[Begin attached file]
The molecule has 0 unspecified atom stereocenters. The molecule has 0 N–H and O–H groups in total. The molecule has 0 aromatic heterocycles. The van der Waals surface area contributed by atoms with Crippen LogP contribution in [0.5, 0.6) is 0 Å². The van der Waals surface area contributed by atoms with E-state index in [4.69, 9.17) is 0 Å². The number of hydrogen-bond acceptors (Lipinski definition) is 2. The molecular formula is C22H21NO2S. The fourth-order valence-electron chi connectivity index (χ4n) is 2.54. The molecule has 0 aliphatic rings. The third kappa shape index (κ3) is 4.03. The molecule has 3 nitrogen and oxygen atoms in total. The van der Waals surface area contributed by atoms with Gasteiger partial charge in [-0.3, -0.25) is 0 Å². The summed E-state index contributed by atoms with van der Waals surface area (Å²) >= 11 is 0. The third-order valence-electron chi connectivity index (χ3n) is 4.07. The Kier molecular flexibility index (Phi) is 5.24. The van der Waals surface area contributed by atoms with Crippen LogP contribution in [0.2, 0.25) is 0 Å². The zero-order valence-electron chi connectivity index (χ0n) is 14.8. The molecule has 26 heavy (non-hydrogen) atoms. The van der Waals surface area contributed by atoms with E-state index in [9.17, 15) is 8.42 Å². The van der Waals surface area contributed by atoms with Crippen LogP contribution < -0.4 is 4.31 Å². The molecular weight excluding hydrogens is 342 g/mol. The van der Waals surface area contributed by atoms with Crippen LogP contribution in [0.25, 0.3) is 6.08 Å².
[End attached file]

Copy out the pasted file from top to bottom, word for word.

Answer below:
The molecule has 0 unspecified atom stereocenters. The molecule has 0 N–H and O–H groups in total. The molecule has 0 aromatic heterocycles. The van der Waals surface area contributed by atoms with Crippen LogP contribution in [0.5, 0.6) is 0 Å². The van der Waals surface area contributed by atoms with E-state index in [4.69, 9.17) is 0 Å². The number of hydrogen-bond acceptors (Lipinski definition) is 2. The molecular formula is C22H21NO2S. The fourth-order valence-electron chi connectivity index (χ4n) is 2.54. The molecule has 0 aliphatic rings. The third kappa shape index (κ3) is 4.03. The molecule has 3 nitrogen and oxygen atoms in total. The van der Waals surface area contributed by atoms with Gasteiger partial charge in [-0.3, -0.25) is 0 Å². The summed E-state index contributed by atoms with van der Waals surface area (Å²) >= 11 is 0. The third-order valence-electron chi connectivity index (χ3n) is 4.07. The Kier molecular flexibility index (Phi) is 5.24. The van der Waals surface area contributed by atoms with Crippen LogP contribution in [0.2, 0.25) is 0 Å². The zero-order valence-electron chi connectivity index (χ0n) is 14.8. The molecule has 26 heavy (non-hydrogen) atoms. The van der Waals surface area contributed by atoms with E-state index in [9.17, 15) is 8.42 Å². The van der Waals surface area contributed by atoms with Crippen LogP contribution < -0.4 is 4.31 Å². The molecular weight excluding hydrogens is 342 g/mol. The van der Waals surface area contributed by atoms with Crippen LogP contribution in [0.25, 0.3) is 6.08 Å².